"After 61 weeks in the White House, President Trump has found two people he won't attack on Twitter: Stormy Daniels and Karen McDougal," The New York Times says. Even recent tell-all TV interviews by his purported ex-paramours, Daniels and McDougal, didn't move Trump to counterpunch. But "privately, the president has lobbed sharp attacks at Daniels and her media tour, calling her allegations a 'hoax' and asking confidants if the episode is hurting his poll numbers," The Washington Post reports. Also, the Times adds, "he is growing increasingly frustrated with breathless, wall-to-wall news media coverage of the salacious details from the two women."
Like 22 million others, Trump watched Daniels dish about him in sometimes humiliating detail on 60 Minutes Sunday night, the Post says, and he "asked staff in the White House if they, too, had watched and wondered what they thought of it, someone who has spoken to him said." Trump said "he personally did not think Daniels appeared credible," but "inside the West Wing, senior officials believe Daniels' account to be largely credible and consider it a serious news story that could deal real and lasting damage to the president," the Post adds, citing a Trump adviser. Mostly, Trump is keeping uncharacteristically silent because he agrees with his advisers about not feeding the fire:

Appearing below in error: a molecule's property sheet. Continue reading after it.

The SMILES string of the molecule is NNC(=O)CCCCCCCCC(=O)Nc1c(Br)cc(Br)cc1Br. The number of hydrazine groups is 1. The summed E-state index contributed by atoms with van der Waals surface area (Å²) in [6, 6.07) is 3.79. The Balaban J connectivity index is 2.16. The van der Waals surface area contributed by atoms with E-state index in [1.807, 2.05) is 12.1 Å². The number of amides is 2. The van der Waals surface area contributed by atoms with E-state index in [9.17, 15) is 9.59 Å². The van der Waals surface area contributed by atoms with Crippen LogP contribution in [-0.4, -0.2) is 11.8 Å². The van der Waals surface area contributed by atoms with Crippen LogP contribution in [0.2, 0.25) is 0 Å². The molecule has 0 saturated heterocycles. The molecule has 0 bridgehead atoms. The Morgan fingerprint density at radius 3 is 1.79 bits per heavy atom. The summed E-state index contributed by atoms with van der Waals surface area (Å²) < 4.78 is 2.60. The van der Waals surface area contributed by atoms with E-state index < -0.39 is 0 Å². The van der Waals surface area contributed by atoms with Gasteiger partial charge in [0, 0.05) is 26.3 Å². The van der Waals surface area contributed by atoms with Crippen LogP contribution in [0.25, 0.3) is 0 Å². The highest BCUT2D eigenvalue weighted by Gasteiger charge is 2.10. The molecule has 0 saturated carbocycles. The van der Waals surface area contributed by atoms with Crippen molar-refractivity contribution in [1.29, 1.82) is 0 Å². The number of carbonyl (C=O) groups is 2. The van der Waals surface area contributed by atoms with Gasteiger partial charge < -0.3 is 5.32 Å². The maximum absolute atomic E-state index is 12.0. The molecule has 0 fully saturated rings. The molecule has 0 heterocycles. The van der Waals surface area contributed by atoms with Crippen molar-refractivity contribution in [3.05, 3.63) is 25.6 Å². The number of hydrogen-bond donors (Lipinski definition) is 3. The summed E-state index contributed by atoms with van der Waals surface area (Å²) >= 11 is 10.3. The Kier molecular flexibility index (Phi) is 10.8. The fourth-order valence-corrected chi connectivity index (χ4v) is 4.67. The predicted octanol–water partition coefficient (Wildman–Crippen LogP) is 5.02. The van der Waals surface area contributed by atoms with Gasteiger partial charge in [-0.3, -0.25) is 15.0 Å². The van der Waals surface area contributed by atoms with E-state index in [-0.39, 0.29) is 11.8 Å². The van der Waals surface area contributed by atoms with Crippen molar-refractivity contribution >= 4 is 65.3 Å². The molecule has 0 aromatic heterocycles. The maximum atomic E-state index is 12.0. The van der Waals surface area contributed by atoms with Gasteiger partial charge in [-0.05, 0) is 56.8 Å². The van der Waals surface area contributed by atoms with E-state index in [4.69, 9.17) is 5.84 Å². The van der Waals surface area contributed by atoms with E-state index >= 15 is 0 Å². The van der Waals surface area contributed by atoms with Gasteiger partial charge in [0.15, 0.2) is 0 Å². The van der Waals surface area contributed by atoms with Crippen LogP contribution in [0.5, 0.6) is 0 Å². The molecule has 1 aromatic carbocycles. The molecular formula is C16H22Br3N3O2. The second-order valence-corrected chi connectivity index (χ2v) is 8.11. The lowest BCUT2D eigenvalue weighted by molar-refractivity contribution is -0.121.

Trump has calculated that the salacious details from Daniels and other women now surfacing publicly will not erode his political support in any meaningful way. The president has convinced himself, said one Republican in frequent touch with the White House, that the scandal will blow over — in part because, for decades, Trump deliberately presented himself as a Manhattan millionaire playboy. ... Trump also believes his base of loyal supporters, including Christian conservatives, will not abandon him. [The Washington Post]